Roger Waters at the Pepsi Center, 11/23/10
Waters kicked off the second set with "Hey You" and segued into "Is There Anybody Out There," which he and the band played behind the wall. In yet another standout moment, during "Nobody Home," a section of the wall folded down like a Murphy Bed, revealing Waters sitting in a chair facing a TV screen on a set fashioned to resemble a hotel room, complete with a blazing neon sign visible through the window.
When the song ended, that section of the wall folded back in on itself, and Waters made his way to the stage in front of the wall for a stirring rendition of "Vera," which featured poignant modern-day footage of a young girl being reunited with her father, clad in military fatigues and presumably returning from battle, surprising her at school.
A shot of the two embracing framed the words that Waters sang next ("Does anybody else in here feel the way I do?") and the wartime images that followed. As Waters stood by himself at center stage, illuminated by spotlights and singing the words to "Bring the Boys Back Home," a modified quote from Dwight D. Eisenhower* played behind him that read:
"Every gun that's made, every warship launched, every rocket fired, signifies, in the final sense, A THEFT" -- in bold red letters -- "from those who hunger and are not fed, from those who are cold and not clothed. Bring the boys back home."
Before we had a chance to reflect on such anti-war sentiments, Waters dialed up "Comfortably Numb," featuring perhaps the most gratifying musical moment of the show, namely the pitch-perfect solo Dave Kilminster* played perched on top of the wall underneath a spot. Testifying to his prowess, my friend swears he saw him tuning his guitar between licks whenever he noticed that a particularly impassioned bend would pull a string sharp or render it flat.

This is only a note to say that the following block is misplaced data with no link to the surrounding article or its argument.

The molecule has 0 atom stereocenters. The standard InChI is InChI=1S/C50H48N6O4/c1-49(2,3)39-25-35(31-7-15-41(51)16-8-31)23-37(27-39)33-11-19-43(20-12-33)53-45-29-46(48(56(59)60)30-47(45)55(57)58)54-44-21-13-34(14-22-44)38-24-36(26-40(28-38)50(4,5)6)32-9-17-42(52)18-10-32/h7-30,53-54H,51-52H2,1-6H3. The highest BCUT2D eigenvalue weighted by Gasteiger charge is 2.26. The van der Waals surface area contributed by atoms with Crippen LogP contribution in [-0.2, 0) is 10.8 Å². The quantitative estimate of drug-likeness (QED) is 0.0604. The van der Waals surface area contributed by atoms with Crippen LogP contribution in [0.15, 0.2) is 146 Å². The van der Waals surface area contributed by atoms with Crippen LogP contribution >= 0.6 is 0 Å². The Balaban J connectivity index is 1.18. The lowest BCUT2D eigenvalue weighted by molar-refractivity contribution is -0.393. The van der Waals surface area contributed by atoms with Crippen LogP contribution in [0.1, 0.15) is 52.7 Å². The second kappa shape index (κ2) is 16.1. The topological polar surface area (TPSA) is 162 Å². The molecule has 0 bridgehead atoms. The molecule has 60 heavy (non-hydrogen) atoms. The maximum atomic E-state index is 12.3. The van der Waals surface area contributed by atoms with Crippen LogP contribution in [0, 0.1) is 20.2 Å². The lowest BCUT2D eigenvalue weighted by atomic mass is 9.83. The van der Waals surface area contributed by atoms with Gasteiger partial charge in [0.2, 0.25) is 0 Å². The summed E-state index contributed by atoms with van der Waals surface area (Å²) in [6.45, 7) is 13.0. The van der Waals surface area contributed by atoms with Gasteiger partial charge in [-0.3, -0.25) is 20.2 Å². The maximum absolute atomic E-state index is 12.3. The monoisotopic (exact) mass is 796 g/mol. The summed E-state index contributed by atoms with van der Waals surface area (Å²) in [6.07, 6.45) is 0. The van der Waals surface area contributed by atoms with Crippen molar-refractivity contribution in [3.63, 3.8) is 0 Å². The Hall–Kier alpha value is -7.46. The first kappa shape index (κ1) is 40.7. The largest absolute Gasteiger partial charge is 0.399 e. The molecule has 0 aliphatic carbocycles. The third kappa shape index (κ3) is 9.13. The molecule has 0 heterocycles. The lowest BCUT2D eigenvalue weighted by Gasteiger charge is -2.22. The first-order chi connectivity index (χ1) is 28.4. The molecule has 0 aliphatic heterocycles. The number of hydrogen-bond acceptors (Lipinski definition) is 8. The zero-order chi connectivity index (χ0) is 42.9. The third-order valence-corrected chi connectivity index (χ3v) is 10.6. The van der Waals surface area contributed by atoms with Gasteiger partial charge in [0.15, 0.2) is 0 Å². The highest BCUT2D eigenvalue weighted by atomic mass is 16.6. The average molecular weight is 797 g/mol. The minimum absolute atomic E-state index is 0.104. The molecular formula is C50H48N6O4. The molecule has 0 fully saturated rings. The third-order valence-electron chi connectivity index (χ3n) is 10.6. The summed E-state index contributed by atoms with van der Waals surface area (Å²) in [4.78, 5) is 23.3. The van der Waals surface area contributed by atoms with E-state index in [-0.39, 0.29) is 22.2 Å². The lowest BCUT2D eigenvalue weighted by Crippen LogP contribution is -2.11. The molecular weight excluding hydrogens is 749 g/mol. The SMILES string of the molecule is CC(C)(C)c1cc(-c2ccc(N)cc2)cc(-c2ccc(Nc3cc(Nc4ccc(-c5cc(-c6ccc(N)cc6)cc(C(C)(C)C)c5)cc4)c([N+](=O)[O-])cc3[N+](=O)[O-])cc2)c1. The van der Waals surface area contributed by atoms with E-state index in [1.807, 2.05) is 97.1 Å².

That marvelous display was followed by "The Show Must Go On," in which the rest of the band joined Waters on stage in front of the wall. As if to bolster the notion that this music was being played live by actual human beings who could sing without the aid of pitch-correcting devices, the backing vocalists showcased harmonies tight enough to give even the most accomplished doo-wop crooners pause.
As Waters and his band started approaching the culmination of the set, the notorious inflatable pig made its appearance and briefly hovered around the arena before retiring as the band churned through a few more numbers -- most notably, "Run Like Hell," when various Apple-nodding references flashed on the screens, stuff like "iPaint," "iBelieve" and "iKill," superimposed over images of folks like Mao Tse Tung.
After a few more numbers, the show reached its logical conclusion as "The Trial" ended and a chant of "Tear down the wall!" erupted in the crowd. As if on command, the wall complied and tumbled down on top of itself, to rapturous cheers.
After a few beats, Waters and the band made their way to the stage in front of the pile and performed "Outside the Wall" in an almost acoustic manner, stripped of all the previous bombast, while construction workers clad in "iCrew" T-shirts sorted through the rubble behind them.
Exhausted but completely fulfilled, we left the Pepsi Center notably exhilarated, as well as a little daunted by the notion that we had probably just seen the best show of our lives. "It's all pretty much downhill from here," I said, shaking my head.
Ed note: * Added guitarist's name who played the "Comfortably Numb" solo and attributed Dwight D. Eisenhower quote.
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